Hugh Winkler holding forth on computing and the Web

Thursday, March 16, 2006

URIs are opaque, except when they're not

Roy jumps in to clarify the law about URI opaqueness:

The key is that the server is free to tell the client that there does exist structure in a given URI-space, and then the client is free to make use of that knowledge in future requests. That is how server-side imagemaps worked -- HTML says that the URI is structured such that appending "?X,Y" to that URI, where X and Y are non-negative integers, corresponds to points on a map that can respond to future GET requests.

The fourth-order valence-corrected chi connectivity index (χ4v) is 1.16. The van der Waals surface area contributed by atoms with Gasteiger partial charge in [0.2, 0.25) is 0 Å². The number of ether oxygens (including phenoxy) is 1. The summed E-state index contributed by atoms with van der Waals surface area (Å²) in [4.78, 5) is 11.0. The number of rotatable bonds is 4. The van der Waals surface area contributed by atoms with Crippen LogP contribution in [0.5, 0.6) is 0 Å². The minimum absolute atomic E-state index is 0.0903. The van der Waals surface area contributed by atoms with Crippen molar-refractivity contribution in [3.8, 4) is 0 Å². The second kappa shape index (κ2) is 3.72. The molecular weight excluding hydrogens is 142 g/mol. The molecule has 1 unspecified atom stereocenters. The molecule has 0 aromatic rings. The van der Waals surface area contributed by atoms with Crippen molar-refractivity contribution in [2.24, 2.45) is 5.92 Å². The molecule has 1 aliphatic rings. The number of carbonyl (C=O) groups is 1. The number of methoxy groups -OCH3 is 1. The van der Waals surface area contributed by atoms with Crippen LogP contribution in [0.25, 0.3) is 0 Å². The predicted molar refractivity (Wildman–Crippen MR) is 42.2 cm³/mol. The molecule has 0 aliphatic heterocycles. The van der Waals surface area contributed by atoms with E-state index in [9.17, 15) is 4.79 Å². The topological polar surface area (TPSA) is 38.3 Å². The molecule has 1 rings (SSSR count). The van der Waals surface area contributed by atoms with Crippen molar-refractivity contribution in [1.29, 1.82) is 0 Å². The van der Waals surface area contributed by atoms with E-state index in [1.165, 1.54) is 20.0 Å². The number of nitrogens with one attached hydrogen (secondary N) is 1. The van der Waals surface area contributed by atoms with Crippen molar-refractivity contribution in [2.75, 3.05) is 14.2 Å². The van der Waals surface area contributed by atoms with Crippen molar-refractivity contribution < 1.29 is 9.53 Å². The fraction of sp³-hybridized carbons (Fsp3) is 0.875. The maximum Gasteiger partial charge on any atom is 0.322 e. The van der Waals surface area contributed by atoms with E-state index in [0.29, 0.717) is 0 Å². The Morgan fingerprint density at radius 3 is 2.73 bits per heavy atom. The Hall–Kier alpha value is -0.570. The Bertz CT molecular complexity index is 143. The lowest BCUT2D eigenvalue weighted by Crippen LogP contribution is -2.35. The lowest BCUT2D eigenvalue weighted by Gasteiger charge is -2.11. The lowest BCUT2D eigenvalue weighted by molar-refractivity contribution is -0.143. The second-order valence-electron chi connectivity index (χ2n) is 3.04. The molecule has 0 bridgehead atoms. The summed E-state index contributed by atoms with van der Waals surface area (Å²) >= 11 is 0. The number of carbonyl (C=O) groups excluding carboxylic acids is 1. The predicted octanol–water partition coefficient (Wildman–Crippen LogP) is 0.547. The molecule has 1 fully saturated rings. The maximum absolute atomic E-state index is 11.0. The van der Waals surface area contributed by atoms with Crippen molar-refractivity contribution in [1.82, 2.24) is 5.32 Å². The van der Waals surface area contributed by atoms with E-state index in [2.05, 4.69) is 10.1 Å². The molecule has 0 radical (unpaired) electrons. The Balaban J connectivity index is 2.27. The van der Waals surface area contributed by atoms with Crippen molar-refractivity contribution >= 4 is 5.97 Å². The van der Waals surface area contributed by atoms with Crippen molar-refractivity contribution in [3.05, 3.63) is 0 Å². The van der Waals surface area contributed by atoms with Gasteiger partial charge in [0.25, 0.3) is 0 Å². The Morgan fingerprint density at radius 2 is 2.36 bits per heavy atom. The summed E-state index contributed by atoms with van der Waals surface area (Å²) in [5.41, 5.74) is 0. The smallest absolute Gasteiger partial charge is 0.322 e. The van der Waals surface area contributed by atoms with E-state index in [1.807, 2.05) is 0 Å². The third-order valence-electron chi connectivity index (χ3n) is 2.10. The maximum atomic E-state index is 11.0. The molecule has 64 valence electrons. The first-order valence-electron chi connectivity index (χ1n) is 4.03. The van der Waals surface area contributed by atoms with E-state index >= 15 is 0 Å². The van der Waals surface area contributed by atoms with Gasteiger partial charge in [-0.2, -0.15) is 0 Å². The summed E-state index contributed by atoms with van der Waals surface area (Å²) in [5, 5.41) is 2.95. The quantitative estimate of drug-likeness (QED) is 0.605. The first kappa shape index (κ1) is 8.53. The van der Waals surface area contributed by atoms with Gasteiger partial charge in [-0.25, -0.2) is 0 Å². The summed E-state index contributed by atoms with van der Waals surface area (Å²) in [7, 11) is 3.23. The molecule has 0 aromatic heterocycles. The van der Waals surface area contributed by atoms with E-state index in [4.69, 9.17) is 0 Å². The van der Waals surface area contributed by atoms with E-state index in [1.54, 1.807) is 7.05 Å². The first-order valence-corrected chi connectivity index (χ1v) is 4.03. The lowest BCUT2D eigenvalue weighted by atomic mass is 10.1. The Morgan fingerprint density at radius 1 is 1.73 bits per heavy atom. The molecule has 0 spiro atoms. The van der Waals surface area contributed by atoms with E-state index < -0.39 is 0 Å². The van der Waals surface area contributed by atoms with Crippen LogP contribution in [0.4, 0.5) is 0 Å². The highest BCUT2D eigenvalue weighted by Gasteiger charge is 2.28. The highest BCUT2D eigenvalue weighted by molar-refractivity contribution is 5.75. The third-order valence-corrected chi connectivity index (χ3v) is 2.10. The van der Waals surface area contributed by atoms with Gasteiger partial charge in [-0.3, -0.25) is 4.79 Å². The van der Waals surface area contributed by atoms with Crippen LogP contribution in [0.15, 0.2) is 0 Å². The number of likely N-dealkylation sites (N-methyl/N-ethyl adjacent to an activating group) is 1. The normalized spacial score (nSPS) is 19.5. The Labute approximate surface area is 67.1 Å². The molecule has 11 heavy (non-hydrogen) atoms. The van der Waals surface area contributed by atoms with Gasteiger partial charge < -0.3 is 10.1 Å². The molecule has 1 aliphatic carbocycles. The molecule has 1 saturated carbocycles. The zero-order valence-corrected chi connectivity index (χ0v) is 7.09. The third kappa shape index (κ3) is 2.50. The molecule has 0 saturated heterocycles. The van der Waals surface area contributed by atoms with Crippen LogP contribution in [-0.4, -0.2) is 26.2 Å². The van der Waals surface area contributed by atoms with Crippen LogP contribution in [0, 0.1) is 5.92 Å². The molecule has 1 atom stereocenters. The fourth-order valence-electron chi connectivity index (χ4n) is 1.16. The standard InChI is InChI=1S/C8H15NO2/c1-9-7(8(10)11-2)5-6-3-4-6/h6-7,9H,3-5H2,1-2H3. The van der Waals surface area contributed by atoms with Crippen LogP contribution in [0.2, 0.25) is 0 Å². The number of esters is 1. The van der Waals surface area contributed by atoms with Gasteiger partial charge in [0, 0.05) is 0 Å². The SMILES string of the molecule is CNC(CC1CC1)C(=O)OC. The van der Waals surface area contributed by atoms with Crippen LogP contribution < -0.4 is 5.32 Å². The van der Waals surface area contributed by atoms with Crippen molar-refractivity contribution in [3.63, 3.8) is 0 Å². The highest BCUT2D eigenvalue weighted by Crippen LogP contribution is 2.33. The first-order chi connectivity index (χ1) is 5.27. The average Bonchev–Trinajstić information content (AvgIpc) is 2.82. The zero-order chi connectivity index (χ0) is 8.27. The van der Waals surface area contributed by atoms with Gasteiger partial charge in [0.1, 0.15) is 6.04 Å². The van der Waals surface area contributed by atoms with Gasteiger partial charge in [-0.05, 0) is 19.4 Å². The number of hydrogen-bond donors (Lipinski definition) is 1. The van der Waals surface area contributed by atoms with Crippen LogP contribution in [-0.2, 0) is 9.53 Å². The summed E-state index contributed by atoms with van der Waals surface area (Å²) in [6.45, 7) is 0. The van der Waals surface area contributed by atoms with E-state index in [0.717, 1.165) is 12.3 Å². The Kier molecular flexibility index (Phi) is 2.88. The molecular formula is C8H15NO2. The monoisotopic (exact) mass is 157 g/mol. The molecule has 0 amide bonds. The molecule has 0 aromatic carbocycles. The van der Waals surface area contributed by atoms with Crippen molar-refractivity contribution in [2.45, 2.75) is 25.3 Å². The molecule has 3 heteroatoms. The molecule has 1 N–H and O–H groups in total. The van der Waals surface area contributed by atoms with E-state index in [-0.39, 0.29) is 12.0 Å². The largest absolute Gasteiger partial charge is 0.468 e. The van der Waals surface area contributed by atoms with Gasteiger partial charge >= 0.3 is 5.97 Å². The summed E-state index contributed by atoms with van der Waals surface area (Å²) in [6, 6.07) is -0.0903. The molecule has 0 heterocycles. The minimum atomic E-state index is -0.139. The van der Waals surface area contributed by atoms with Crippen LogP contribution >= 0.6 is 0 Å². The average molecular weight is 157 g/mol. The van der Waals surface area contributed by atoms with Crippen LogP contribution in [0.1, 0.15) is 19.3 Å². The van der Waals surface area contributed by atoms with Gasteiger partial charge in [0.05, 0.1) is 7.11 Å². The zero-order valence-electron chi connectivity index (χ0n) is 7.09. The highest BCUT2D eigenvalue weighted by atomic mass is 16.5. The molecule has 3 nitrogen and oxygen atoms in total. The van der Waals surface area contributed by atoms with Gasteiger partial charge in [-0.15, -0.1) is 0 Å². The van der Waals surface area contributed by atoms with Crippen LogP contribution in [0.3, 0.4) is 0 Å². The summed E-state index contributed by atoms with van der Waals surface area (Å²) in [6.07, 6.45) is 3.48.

Thus, one way for the server to tell the client that a given URI is structured is to provide the URI in a standard element of a standard media type that has been defined as such. Another is to include the URI in a response header field.

I may be having my own, belated moment of total, violent, zen clarity.

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